Remember when the internet was being pitched as the saviour of commerce? Right up until the dotcom crash of 1999?
Pepperidge Farm remembers. But I digress. That dark period seems like a lifetime ago now, and in the world of digital commerce, it absolutely is: more than $50 billion was spent on retail e-commerce sales in the first quarter of this year in the U.S. alone. And that was just on desktops. Factor in mobile and tablet sales, and baby, you’ve got a stew going.
But what about social media? That, too, has been repeatedly pitched as the “saviour” of retail, albeit now in its online flavour. So how much referral traffic are platforms such as Facebook and Twitter generating for your favourite online stores?
Answer: a pretty measly amount, suggests new research from L2 Think Tank, which proposes that just 2.4 percent of consumer visits to retail websites comes from social media.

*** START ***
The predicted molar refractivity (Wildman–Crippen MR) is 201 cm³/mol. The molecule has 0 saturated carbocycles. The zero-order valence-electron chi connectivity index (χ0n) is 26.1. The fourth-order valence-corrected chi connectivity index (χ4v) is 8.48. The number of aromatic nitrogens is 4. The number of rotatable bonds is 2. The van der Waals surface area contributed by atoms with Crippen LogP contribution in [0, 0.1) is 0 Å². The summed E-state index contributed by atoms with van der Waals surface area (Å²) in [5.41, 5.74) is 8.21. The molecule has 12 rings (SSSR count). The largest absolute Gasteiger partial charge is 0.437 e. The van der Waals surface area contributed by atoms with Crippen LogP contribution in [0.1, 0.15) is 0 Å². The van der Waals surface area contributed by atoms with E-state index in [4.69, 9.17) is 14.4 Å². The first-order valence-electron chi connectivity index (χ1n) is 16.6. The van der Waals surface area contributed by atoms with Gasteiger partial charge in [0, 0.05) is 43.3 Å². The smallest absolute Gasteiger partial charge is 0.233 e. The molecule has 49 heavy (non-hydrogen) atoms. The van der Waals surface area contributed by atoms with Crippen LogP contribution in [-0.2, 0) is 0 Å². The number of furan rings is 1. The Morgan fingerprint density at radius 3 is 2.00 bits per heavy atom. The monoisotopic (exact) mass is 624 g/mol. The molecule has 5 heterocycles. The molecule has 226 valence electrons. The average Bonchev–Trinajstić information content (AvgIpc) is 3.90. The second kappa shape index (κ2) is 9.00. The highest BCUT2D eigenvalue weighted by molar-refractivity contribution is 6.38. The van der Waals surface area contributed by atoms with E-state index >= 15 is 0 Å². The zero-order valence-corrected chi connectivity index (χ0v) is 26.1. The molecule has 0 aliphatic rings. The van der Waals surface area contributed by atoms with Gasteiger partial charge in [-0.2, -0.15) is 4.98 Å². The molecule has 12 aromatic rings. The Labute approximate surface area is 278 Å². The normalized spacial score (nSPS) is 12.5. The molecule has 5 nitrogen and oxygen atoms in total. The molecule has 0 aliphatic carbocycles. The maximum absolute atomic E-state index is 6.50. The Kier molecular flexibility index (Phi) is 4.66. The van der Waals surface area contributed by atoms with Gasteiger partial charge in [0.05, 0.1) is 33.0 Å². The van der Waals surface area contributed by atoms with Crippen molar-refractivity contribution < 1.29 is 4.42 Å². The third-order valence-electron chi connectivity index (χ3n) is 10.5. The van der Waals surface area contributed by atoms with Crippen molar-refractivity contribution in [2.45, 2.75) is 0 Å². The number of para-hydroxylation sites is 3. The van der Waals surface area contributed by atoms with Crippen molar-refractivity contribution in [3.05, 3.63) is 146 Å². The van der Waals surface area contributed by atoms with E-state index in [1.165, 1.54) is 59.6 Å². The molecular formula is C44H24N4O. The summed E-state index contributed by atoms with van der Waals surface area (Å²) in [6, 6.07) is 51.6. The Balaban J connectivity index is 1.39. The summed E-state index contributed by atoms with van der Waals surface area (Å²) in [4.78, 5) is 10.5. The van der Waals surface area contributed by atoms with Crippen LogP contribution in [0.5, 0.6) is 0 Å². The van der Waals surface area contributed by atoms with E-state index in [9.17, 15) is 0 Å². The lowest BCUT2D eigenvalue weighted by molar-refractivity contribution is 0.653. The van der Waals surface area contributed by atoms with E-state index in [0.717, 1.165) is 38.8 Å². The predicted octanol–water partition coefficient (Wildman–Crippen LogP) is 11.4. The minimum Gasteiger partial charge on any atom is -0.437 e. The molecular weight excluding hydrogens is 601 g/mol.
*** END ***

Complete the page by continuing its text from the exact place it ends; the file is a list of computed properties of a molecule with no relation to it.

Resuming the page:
As you might expect, this paltry tally pales in comparison to search (35.5 percent) and direct visits (33.9 percent), and is less than one-third of all traffic from email.
These numbers are lousy, but here’s a thought: perhaps social media, circa 2013, is retail’s latest “dotcom bubble”, and we’ll look back 10 years from now and wonder why we ever doubted it. Or maybe it will never generate significant traffic for these websites. Time, as they say, will tell.
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